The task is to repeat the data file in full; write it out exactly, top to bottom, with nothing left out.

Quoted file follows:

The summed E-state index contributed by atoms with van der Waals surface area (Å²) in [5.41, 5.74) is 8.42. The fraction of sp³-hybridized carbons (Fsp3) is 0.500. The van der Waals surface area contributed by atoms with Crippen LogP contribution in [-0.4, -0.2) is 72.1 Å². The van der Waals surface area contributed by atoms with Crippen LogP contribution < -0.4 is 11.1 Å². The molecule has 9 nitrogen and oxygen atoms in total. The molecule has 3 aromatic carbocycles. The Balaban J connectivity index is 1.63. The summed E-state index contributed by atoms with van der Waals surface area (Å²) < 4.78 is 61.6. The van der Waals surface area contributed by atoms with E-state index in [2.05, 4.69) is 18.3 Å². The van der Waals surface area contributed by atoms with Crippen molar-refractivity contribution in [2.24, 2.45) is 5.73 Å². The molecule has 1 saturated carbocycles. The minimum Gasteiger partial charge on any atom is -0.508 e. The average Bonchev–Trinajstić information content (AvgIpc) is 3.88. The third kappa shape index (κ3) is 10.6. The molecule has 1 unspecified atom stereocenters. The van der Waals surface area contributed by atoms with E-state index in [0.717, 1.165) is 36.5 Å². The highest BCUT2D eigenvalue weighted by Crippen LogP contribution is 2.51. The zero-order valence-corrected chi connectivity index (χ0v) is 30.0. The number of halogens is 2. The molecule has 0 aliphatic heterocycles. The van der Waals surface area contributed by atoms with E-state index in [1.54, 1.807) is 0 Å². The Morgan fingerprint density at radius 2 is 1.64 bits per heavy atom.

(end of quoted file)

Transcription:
The summed E-state index contributed by atoms with van der Waals surface area (Å²) in [5.41, 5.74) is 8.42. The fraction of sp³-hybridized carbons (Fsp3) is 0.500. The van der Waals surface area contributed by atoms with Crippen LogP contribution in [-0.4, -0.2) is 72.1 Å². The van der Waals surface area contributed by atoms with Crippen LogP contribution < -0.4 is 11.1 Å². The molecule has 9 nitrogen and oxygen atoms in total. The molecule has 3 aromatic carbocycles. The Balaban J connectivity index is 1.63. The summed E-state index contributed by atoms with van der Waals surface area (Å²) < 4.78 is 61.6. The van der Waals surface area contributed by atoms with E-state index in [2.05, 4.69) is 18.3 Å². The van der Waals surface area contributed by atoms with Crippen molar-refractivity contribution in [2.24, 2.45) is 5.73 Å². The molecule has 1 saturated carbocycles. The minimum Gasteiger partial charge on any atom is -0.508 e. The average Bonchev–Trinajstić information content (AvgIpc) is 3.88. The third kappa shape index (κ3) is 10.6. The molecule has 1 unspecified atom stereocenters. The van der Waals surface area contributed by atoms with E-state index in [0.717, 1.165) is 36.5 Å². The highest BCUT2D eigenvalue weighted by Crippen LogP contribution is 2.51. The zero-order valence-corrected chi connectivity index (χ0v) is 30.0. The number of halogens is 2. The molecule has 0 aliphatic heterocycles. The van der Waals surface area contributed by atoms with E-state index in [1.54, 1.807) is 0 Å². The Morgan fingerprint density at radius 2 is 1.64 bits per heavy atom.